Americans are independent, they like to control their own lives. However, they rarely think about the final phase of life and, as a result, often are unprepared to face heart-wrenching decisions. Marilyn Webb suggests in her book The Good death; The New American Search to Reshape the End of Life that while a good death was once a matter of sheer luck, now it "has more to do with the decisions we-and our healthcare providers-make about our medical treatment and terminal care…" Most people first deal with end-of-life issues not with their own medical crisis but with the death of a relative or friend.
The Morrison Family
Tim and Nancy Morrison are in their 30's with two young children. Work and their children's activities fill their days. But a phone call from Tim's mom gives them pause. She tells them that after a two-year bout with cancer, Tim's boyhood friend Dave just died. Tim is shaken to learn that Dave stopped his cancer treatment several weeks ago. Tim couldn't understand why Dave gave up the fight. He had never been a quitter before, and it was hard for Tim to accept that his friend had stopped the treatment. Nancy, on the other hand, reflected on how sick Dave had been with the cancer treatment. She could imagine that some people, like Dave, would finally decide that it was no longer worth it. They talked about what each of them might have done in Dave's position. To their surprise, they discovered they actually had very different views about how they would make this kind of decision. Nancy and Tim went to bed that night thinking of Dave and his family and wondering, "What if..."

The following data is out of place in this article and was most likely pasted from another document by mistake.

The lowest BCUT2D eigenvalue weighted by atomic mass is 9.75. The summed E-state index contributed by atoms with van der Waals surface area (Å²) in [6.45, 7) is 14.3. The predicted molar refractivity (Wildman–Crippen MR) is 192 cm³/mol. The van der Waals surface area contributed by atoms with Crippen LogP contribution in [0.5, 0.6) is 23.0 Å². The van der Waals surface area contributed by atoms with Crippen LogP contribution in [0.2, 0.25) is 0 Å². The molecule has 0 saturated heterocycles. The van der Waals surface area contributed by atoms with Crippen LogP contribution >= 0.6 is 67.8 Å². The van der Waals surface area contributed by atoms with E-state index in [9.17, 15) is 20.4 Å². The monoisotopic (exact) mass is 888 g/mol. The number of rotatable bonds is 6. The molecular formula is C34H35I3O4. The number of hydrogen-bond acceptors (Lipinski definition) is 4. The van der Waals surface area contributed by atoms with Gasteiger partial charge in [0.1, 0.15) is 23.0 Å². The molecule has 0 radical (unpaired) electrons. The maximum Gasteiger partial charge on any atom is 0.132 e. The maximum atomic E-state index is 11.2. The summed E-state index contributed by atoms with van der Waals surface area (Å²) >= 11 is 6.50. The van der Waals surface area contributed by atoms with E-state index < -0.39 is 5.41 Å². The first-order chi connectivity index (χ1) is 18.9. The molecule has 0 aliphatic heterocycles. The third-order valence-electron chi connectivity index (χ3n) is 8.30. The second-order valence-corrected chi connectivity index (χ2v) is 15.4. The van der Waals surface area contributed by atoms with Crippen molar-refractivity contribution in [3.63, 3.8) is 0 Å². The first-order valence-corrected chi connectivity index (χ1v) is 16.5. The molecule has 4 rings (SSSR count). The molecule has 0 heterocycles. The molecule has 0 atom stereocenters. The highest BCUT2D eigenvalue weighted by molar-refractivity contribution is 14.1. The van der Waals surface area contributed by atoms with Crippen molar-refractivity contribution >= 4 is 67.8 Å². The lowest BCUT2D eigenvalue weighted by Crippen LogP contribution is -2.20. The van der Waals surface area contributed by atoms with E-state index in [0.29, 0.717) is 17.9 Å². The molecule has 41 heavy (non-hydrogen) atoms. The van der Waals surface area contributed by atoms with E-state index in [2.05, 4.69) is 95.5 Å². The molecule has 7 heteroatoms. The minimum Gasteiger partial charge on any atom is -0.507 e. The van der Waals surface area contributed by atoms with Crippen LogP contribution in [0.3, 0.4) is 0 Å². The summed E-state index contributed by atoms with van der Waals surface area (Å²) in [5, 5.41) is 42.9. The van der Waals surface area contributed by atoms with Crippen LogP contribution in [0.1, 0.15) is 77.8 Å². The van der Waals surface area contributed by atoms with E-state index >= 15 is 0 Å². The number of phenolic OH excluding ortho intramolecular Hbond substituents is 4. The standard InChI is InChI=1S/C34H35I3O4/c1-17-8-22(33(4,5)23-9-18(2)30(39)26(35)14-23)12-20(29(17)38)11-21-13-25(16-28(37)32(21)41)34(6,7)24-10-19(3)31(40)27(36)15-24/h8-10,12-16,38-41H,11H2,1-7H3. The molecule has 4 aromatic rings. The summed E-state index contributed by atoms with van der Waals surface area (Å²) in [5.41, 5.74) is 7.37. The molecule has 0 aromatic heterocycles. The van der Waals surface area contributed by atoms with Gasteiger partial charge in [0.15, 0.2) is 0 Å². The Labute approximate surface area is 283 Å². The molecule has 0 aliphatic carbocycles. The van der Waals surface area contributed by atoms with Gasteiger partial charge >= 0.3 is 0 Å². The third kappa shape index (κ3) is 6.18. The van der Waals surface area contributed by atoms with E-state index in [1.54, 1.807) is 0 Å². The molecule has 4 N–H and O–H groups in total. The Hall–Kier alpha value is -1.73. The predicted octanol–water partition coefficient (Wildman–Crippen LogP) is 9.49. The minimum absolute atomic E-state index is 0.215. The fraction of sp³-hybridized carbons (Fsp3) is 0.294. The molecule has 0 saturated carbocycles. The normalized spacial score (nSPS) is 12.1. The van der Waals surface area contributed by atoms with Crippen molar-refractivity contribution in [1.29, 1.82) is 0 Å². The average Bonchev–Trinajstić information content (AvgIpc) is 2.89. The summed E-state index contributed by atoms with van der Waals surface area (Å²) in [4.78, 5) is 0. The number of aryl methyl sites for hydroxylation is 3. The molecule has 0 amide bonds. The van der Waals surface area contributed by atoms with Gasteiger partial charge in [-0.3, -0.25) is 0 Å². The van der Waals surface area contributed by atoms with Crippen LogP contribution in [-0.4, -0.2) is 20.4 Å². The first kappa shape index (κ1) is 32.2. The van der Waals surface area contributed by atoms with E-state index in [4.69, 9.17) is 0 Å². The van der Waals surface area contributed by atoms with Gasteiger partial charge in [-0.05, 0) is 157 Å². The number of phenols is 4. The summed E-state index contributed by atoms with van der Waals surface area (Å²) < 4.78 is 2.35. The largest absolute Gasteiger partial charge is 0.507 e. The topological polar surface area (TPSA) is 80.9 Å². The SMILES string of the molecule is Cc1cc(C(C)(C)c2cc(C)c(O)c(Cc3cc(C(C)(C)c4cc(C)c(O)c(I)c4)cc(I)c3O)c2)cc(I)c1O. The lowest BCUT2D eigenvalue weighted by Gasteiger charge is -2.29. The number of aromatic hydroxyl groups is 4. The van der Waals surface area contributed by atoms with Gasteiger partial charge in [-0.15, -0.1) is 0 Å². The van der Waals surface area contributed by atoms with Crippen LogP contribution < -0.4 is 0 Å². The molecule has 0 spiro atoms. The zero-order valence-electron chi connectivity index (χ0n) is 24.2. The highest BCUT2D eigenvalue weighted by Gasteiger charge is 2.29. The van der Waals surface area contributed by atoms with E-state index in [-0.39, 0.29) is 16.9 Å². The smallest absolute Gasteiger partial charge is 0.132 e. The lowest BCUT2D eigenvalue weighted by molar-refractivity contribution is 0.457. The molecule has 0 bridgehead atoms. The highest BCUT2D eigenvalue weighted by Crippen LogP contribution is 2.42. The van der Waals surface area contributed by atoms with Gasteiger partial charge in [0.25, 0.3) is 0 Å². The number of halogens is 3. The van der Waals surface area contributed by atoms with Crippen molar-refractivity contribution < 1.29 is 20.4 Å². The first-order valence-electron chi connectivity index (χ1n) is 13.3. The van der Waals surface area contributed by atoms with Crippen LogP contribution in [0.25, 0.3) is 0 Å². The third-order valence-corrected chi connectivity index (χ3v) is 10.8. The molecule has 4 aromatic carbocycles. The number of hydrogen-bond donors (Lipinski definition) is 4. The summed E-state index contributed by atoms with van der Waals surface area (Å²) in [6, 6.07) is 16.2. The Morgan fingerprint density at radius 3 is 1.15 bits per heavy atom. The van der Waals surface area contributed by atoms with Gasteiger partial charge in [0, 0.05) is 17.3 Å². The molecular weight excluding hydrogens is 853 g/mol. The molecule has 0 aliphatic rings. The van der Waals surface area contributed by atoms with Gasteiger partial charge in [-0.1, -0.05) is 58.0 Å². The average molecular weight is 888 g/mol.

Both Tim and Nancy had lost grandparents, but they had never thought about their own deaths until Dave died. His death prompted them to think about and discuss their views about dying. Realizing that one of them might have to be the decision-maker for the other, they talked over their own beliefs about what is important at the end of life.
Why, you might ask, should young, healthy people like Tim and Nancy bother with end-of-life planning when they have no need now?
There are several reasons. First, "advanced care planning" allows you to think about important issues when you don't need to make immediate decisions or aren't under great emotional stress. It's also good to know that your loved one understands your wishes should you unexpectedly become unable to speak for yourself. If you become the decision-maker, you don't have to guess what your loved one wants; you're prepared to act based on what your know. Finally, if you and your family have different views, advance care planning can help avoid serious family conflict.
All states recognize at least one type of advance directive as a legal document. There are two main types, but the laws of each state may vary on wording and restrictions. Medical Power of Attorney - also known as a Durable Power of Attorney for Health Care ( or Health Care Proxy), this lets you choose someone to make your healthcare decisions if you cannot. Living Will - This document tells you doctors how you want to be treated if you suffer from a terminal illness.